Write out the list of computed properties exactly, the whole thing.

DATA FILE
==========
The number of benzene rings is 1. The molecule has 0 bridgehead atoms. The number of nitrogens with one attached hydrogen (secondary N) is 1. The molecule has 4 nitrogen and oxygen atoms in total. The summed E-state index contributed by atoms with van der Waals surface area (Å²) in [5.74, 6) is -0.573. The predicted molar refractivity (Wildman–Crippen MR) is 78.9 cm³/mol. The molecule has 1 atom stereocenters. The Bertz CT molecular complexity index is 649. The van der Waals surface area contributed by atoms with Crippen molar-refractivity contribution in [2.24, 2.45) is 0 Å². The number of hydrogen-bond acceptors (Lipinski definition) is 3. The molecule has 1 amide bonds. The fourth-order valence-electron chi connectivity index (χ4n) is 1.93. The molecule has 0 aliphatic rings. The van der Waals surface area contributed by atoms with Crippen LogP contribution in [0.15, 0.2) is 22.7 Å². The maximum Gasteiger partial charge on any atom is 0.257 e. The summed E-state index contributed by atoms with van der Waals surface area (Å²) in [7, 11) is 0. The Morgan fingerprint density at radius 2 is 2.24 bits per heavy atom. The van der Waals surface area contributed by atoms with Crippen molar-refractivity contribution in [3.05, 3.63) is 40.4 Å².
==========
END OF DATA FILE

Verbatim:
The number of benzene rings is 1. The molecule has 0 bridgehead atoms. The number of nitrogens with one attached hydrogen (secondary N) is 1. The molecule has 4 nitrogen and oxygen atoms in total. The summed E-state index contributed by atoms with van der Waals surface area (Å²) in [5.74, 6) is -0.573. The predicted molar refractivity (Wildman–Crippen MR) is 78.9 cm³/mol. The molecule has 1 atom stereocenters. The Bertz CT molecular complexity index is 649. The van der Waals surface area contributed by atoms with Crippen molar-refractivity contribution in [2.24, 2.45) is 0 Å². The number of hydrogen-bond acceptors (Lipinski definition) is 3. The molecule has 1 amide bonds. The fourth-order valence-electron chi connectivity index (χ4n) is 1.93. The molecule has 0 aliphatic rings. The van der Waals surface area contributed by atoms with Crippen LogP contribution in [0.15, 0.2) is 22.7 Å². The maximum Gasteiger partial charge on any atom is 0.257 e. The summed E-state index contributed by atoms with van der Waals surface area (Å²) in [7, 11) is 0. The Morgan fingerprint density at radius 2 is 2.24 bits per heavy atom. The van der Waals surface area contributed by atoms with Crippen molar-refractivity contribution in [3.05, 3.63) is 40.4 Å².